. : ; 93

    Florentia Fragkopoulou Lakonia and Samos during the Early Iron Age: a Revised Look at the Messenian War Dates 101

    - The Celestial World

    Kostas Georgakopoulos A Note on a Hittite Bull-Leaping Scene and its Minoan Perspectives 111

    J. Alexander MacGillivray The Minoan Double Axe Goddess and Her Astral Realm 115

    Panagiotis Kousoulis Egyptian vs. Otherness and the Issue of Acculturation in the Egyptian Demonic Discourse of the Late Bronze Age 127

    Efthymios Lazongas Gates and Pillars of Heaven. The Architectural Structure of Cosmos in Greek, Egyptian and Near Eastern Tradition and Art 139

    . , , 153

    . M A: K 161

    Antonios Kotsonas Three Early, Limestone Sculptures from Gortyn and their Mediterranean Profile 177


  • - The Underworld

    Konstantinos Kopanias Paradise Lost. The Image of the Netherworld in the Near East 191


    Athanasia Kanta A Minoan Version of the Djed Pillar and Other Borrowed Ideas About the Afterlife in the Cretan Late Bronze Age 229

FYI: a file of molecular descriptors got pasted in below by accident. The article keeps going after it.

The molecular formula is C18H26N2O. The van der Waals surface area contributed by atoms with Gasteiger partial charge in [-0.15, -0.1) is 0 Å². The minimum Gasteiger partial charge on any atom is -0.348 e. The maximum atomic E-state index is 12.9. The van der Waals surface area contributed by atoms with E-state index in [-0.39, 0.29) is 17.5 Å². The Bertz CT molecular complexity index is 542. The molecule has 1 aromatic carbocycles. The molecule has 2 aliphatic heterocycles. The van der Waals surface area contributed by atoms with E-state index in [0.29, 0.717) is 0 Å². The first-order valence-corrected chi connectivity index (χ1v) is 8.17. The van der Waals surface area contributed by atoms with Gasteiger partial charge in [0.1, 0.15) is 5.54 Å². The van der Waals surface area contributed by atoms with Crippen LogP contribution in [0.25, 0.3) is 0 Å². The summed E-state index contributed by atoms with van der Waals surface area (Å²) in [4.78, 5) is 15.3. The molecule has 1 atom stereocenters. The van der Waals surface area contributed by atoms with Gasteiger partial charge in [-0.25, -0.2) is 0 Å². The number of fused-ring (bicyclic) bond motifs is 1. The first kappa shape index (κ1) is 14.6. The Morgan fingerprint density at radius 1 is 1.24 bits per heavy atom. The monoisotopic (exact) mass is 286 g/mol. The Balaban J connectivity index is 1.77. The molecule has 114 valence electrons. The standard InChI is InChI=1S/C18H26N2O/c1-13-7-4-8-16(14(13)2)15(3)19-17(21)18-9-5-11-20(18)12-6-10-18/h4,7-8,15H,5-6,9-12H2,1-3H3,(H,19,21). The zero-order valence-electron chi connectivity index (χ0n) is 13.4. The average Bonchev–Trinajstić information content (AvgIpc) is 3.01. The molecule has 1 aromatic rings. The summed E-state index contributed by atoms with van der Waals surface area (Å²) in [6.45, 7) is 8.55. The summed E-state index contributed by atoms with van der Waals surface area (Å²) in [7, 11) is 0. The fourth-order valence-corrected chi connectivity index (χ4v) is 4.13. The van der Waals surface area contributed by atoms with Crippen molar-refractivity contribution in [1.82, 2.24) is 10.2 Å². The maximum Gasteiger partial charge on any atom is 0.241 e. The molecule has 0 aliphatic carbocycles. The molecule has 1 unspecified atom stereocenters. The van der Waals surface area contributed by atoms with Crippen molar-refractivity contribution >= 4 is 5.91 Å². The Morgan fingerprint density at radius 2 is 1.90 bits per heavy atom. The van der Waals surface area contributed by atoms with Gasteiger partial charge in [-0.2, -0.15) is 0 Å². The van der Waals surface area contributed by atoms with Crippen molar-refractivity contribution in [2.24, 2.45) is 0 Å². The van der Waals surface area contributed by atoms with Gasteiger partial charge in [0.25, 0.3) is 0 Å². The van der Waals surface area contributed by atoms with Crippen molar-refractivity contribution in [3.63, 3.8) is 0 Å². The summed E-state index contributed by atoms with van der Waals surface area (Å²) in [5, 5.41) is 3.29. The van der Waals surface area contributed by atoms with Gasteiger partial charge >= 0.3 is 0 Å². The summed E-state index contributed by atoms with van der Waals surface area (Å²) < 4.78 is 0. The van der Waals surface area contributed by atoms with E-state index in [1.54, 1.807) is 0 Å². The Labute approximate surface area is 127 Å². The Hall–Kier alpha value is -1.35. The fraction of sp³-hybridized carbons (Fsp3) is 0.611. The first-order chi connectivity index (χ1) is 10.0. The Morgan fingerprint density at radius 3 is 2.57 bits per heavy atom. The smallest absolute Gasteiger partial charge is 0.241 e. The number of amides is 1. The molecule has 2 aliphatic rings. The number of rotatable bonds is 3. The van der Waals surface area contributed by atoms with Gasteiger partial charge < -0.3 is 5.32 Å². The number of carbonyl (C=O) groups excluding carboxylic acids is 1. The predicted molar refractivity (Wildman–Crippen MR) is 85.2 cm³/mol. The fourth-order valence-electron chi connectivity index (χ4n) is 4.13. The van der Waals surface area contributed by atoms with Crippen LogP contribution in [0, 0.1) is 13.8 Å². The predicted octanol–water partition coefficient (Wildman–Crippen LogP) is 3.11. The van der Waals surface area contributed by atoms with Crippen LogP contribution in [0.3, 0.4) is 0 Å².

Thanasis Papadopoulos - Litsa Kontorli-Papadopoulou Power, Troubles nd Death in Late Bronze Age Aegean nd Cyprus: the Evidence of Warrior-Graves and Painting 237

    - Reinhard Jung - Mathias Mehofer . 247

    Laura-Concetta Rizzotto Sptbronzezeitliche und Frheisenzeitliche Steinerne Sarkophage auf Kreta und auf Zypern 265

    . . 275

    Andrea Babbi , , ...Clay Human Figurines from Early Iron Age Italian Childrens Tombs and the Aegean Evidence 285


    Isabelle Martelli Women Go Further: Understanding the Handmade Globular Pyxis from Protogeometric Greece to Southern Italy 321

    - . . ; 335

    Antoine Hermary The Cypriot Kourotrophoi : Remarks on the Mother with Child Theme 341


  • I N T R O D U C T O R Y N O T E

    An arduous effort which we made in 1997 had two aspects: first a series of international conferences and symposia and second extensive archaeological exhibitions, both focusing on the relations developed between the peoples of the Mediterranean during the Late Bronze Age and Early Iron Age. The present International Archaeological Conference entitled Immortality; The Earthly, the Celestial and the Underworld in the Mediterranean from the Late Bronze and the Early Iron Age is included among them.